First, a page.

FAIRMONT - Landowners whose property might be affected by a proposed regional 345-kilovolt transmission line were invited to an open house by ITC Midwest on Thursday.
Martin County was the last stop for the company, which hosted similar meetings in Jackson and Faribault counties earlier this week. The company plans to install a transmission line that runs from Lakefield to a new substation near Huntley, and then down to Iowa.
Some Martin County landowners are familiar with ITC because of the company's project by Lake Charlotte, just north of Fairmont, this past summer.
LET’S?SEE?— Ellen Brenna, right, of contractor Burns & McDonnell, looks at a map with Dale Saunders of Guckeen to see if proposed plans for a regional transmission line go through his property. Saunders and his wife Shirley, left, were pleased to learn their property would not be directly affected.
"We had about 150 people turn out total for the Jackson and Faribault County meetings," said ITC area manager Lori Broghammer. "So far, we've had over 100 people here [in Fairmont], so we've had good turnouts."
Most attending are curious about what's going on, while a few were concerned.
"We just want to know what's going on and what's it going to cost," said Shirley Saunders of rural Faribault County. She and her husband, Dale, have property near Guckeen, on the Faribault/Martin County line.
Many ITC representatives, along with contractors from Burns & McDonnell, were on hand to answer questions.
"It's very helpful to us to have people turn out," said Tom Petersen, director of communications for ITC. "Location seems to be the No. 1 thing people ask about. The good news about this is that no decisions are being made right now. We're getting input that will help us decide. It's good to be able to talk to people with no agenda, so we can get input and hear concerns, and we get great feedback."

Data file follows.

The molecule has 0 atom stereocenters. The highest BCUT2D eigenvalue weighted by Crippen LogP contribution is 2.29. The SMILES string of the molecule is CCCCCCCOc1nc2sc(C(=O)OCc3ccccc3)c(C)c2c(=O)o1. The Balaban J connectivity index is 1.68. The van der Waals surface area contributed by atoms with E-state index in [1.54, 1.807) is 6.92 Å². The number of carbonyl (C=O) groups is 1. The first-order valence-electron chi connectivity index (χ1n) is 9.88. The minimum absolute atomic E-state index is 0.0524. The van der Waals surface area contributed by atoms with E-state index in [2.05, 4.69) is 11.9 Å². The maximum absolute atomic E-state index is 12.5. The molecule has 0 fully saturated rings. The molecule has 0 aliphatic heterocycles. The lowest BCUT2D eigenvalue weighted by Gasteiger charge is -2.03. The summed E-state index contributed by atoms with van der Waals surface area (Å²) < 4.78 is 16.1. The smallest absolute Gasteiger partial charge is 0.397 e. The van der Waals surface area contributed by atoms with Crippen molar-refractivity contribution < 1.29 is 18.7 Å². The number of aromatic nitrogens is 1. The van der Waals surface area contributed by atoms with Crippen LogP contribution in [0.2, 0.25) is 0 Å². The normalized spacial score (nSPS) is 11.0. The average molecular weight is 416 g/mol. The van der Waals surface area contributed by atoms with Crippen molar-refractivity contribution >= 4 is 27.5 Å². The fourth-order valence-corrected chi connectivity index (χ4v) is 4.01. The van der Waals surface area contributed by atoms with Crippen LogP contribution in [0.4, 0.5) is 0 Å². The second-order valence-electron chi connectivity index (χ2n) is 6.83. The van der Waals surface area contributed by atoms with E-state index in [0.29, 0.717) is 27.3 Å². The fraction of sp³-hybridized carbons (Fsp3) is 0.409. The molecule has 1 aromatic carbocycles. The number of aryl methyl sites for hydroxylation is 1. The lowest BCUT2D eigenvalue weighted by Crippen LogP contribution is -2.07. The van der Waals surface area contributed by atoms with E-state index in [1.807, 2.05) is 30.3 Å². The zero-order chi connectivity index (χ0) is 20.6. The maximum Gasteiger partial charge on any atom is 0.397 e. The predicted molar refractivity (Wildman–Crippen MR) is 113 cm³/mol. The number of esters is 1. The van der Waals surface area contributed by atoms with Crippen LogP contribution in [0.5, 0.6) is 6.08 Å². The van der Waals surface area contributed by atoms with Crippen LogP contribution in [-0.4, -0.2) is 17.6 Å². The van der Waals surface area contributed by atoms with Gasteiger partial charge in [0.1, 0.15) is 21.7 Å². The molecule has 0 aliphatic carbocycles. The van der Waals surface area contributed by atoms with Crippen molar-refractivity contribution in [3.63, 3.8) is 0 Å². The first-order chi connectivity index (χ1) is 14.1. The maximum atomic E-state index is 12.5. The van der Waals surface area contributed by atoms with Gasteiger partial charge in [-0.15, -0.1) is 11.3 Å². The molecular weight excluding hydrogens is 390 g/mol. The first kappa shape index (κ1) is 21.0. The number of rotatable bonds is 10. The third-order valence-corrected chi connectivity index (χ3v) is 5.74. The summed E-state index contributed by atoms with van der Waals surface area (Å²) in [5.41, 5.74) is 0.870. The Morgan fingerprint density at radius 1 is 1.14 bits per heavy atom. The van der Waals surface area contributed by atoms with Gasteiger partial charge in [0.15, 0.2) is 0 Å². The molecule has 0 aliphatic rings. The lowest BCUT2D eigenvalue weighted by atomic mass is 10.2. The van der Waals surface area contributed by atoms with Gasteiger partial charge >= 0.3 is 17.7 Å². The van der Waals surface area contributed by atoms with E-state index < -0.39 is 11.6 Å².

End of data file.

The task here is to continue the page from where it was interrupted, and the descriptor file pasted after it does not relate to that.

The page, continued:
Most walked away content with the answers they received.
"I'm satisfied so far," Dale Saunders said after speaking with a Burns & McDonnell representative. "They have three options and one runs two miles away and the other is a mile and a half away in the other direction. But I'm still curious about where it will go."
"We appreciate that it has to go somewhere," said Terry Savidge, a supervisor of Manyaska Township. "It doesn't affect my property at this time, but it does affect a few landowners in Manyaska Township."
"Landowners have been incredibly gracious in sharing their thoughts," Petersen said. "There's nothing that can take the place of getting to see the people, and they've appreciated this process. ... We had one landowner send us a thank you note already."
The meetings were just the start in moving forward with what will be a lengthy project.
"We're looking at 2017, so it's going to be a long process," Petersen said. "We might be going quiet for awhile after this, but that's because we're processing all this feedback we're getting and trying to figure out the best option for all."